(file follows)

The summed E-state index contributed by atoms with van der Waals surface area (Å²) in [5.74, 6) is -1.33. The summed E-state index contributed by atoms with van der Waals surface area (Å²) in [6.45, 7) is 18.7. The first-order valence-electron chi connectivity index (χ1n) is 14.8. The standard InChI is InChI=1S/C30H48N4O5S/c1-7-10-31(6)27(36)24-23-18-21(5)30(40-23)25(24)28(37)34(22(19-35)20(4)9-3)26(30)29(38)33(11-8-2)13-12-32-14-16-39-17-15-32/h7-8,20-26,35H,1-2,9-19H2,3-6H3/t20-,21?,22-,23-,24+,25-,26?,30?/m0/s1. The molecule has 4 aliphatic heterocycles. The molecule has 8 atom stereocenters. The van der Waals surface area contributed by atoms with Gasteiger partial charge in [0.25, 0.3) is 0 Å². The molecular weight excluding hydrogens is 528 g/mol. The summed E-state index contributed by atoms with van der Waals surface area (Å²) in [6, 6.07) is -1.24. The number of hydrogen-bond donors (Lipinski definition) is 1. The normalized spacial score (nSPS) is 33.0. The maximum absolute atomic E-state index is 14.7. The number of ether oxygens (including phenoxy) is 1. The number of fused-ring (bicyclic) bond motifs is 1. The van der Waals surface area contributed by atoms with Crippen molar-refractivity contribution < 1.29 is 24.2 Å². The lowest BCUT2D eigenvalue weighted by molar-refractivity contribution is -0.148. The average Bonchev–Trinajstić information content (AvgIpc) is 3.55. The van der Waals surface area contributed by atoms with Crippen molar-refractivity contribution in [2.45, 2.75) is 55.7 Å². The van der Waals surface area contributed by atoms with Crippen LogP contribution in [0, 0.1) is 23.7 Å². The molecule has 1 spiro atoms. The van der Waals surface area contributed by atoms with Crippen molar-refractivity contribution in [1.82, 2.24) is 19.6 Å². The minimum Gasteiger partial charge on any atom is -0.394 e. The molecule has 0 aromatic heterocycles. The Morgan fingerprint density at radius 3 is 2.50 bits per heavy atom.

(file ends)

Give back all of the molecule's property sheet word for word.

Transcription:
The summed E-state index contributed by atoms with van der Waals surface area (Å²) in [5.74, 6) is -1.33. The summed E-state index contributed by atoms with van der Waals surface area (Å²) in [6.45, 7) is 18.7. The first-order valence-electron chi connectivity index (χ1n) is 14.8. The standard InChI is InChI=1S/C30H48N4O5S/c1-7-10-31(6)27(36)24-23-18-21(5)30(40-23)25(24)28(37)34(22(19-35)20(4)9-3)26(30)29(38)33(11-8-2)13-12-32-14-16-39-17-15-32/h7-8,20-26,35H,1-2,9-19H2,3-6H3/t20-,21?,22-,23-,24+,25-,26?,30?/m0/s1. The molecule has 4 aliphatic heterocycles. The molecule has 8 atom stereocenters. The van der Waals surface area contributed by atoms with Gasteiger partial charge in [0.25, 0.3) is 0 Å². The molecular weight excluding hydrogens is 528 g/mol. The summed E-state index contributed by atoms with van der Waals surface area (Å²) in [6, 6.07) is -1.24. The number of hydrogen-bond donors (Lipinski definition) is 1. The normalized spacial score (nSPS) is 33.0. The maximum absolute atomic E-state index is 14.7. The number of ether oxygens (including phenoxy) is 1. The number of fused-ring (bicyclic) bond motifs is 1. The van der Waals surface area contributed by atoms with Crippen molar-refractivity contribution < 1.29 is 24.2 Å². The lowest BCUT2D eigenvalue weighted by molar-refractivity contribution is -0.148. The average Bonchev–Trinajstić information content (AvgIpc) is 3.55. The van der Waals surface area contributed by atoms with Crippen molar-refractivity contribution in [2.45, 2.75) is 55.7 Å². The van der Waals surface area contributed by atoms with Crippen LogP contribution in [0, 0.1) is 23.7 Å². The molecule has 1 spiro atoms. The van der Waals surface area contributed by atoms with Crippen molar-refractivity contribution in [1.82, 2.24) is 19.6 Å². The minimum Gasteiger partial charge on any atom is -0.394 e. The molecule has 0 aromatic heterocycles. The Morgan fingerprint density at radius 3 is 2.50 bits per heavy atom.